• testosterone has a direct effect on men’s sexual desire
    • testosterone treatment to hypogonadal men does increase sexual desire, mood, and energy
    • testosterone treatments are only effective if man’s testosterone count is below a certain threshold; “extra” testosterone for a man with normal levels show no effect
    • may also be an imbalance between excitatory factors (dopamine) and inhibitory factors (serotonin)
  • Illness and Medication:

    • renal failure, cardiovascular disease, substance dependence, anxiety and depression disorders
    • medications for these problems can also interfere with sexual desire levels
    • Selective serotonin reuptake inhibitors (SSRIs) prescribed for depression and anxiety commonly lower desire
    • Men who are in subjective poor health are six times more likely to experience sexual dysfunction.
    • Diabetes Mellitus
  • Developmental and Cognitive-Affective :

    • “Psychological factors have been found to be stronger correlate of sexual desire than biomedical ones” (Binik & Hall, 2014; p. 47)
    • sexual abuse as a child, or other negative experiences in early life
    • family of origin messages about sexuality
    • societal context about male sexuality and how it should function
    • lack of erotic thoughts during sex
  • Relational:

    • “Desire is often used as currency in maladjusted relationships, making sex the battleground for any number of nonsexual conflicts” (Binik & Hall, 2014; p. 48)
    • most common in the context of a committed relationship
    • low satisfaction in sex with committed partner
    • relationship conflict: lack of communication, lack of intimacy, anger, hostility
    • Common for desire to decrease over span of committed relationship due to routineness of sex and other life stressors
    • sexual dysfunction in men predicts marital discord in 25% of relationships
    • men without a sexual partner are more likely to experience ED and lower levels of sexual desire than men in a committed relationship
  • Sociocultural:

    • masculinity is tied to sexual virility
    • easy access to pornography that consists of unrealistic sexual activity and unrealistic body images
    • narrowing view of what is considered sexually attractive
  • Other Sexual Dysfunctions:

    • High comorbidity of primary HSDD with secondary diagnosis of arousal or orgasm disorders
    • Only 13.4% of men with HSDD did not present with another sexual dysfunction
  • Psychological Issues:

    • Depression: people with depression twice as likely to report low sexual desire than people without depression
    • Anger
    • Lower levels of dominance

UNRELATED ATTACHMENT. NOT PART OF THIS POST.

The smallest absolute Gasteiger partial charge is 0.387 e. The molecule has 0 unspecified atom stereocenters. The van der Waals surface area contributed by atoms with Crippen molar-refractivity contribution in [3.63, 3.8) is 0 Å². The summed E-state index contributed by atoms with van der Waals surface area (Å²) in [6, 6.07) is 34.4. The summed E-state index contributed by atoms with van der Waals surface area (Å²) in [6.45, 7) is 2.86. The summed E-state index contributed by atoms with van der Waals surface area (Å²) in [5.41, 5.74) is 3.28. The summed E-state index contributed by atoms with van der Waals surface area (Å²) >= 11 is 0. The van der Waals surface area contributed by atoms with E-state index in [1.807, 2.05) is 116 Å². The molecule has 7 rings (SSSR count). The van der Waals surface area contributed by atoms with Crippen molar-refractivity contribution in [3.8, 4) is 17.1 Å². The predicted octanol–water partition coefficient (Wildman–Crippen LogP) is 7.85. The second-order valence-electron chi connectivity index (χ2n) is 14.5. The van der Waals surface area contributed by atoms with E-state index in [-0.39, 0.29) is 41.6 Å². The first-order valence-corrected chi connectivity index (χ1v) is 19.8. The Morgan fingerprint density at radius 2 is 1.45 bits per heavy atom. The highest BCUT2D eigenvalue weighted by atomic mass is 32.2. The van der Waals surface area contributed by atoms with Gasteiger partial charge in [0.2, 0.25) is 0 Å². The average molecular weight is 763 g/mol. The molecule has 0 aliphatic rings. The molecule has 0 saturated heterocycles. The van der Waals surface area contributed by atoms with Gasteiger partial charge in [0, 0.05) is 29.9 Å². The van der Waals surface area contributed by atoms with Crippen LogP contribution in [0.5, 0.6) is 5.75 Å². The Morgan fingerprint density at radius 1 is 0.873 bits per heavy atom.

• Childhood sexual trauma
    • Stress (odd ratio of 3.2)
    • Anxiety
  • Cognitive Factors:

    • sexual beliefs related to cultural values and erotic thoughts during sexual activity
    • Inaccurate beliefs about sex
    • Tendency to fuse sex and affection

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“Although there is precious little HSDD treatment outcome data for either men or women, there is evidence that treatment approaches combining cognitive, emotion-centered, and behavioral strategies, along with relationship skills building, may be effective in helping individuals and couples with difficulties, sexual and otherwise” (Binik & Hall, 2014; p. 51)

  • Educate, Reduce Stress, Target Biomedical Influences:

    • Reestablish reasonable expectations
    • Set realistic goal treatments
    • Target cognitive distortions
    • Stress needs to be reduced if it is interfering with arousal
    • Normalize experiences
    • Lower anxiety through mindfulness techniques or CBT
    • Destigmatize the problem to the elicit the sensitive (secretive) material during the individual sexual history
    • Help client variant arousal is the powerful combination of shame, eroticisism, and secrecy resulting in a narrow, controlling pattern, which typically began in childhood or adolescence
(Binik & Hall, 2014; McCarthy & McDonald, 2008; Weeks, Hertlein, Gambescia, 2009)
  • Biomedical Treatments:

    • Testosterone Replacement Therapy for men with consistently low testosterone levels
    • For couples who qualify, testosterone treatments for the man have resulted in increased satisfaction for the female partner, as well as less pain and overall improved sexual functioning.
    • Restoring thyroid functioning
    • Switching antidepressants to ones with fewer sexual side effects
(Binik & Hall, 2014; Conaglen & Conaglen, 2009)
  • Cognitive Treatments:

    • Cognitive Refocusing: “Identifying and challenging maladaptive thoughts and restrictive sexual scripts”(Binik & Hall, 2014; p. 52)
    • Identify interlocking irrational sexual beliefs and replace them with more positive, factual cognitions
    • Address and correct unrealistic expectations
    • Help cognitively restructure sexuality and desire as an intimate, interactive process.
    • Focus on desire, pleasure, and satisfaction rather than intercourse and orgasm.
(Binik & Hall, 2014; McCarthy & McDonald, 2008; Weeks, Hertlein, Gambescia, 2009)
  • Improve General Health:

    • Increase physical exercise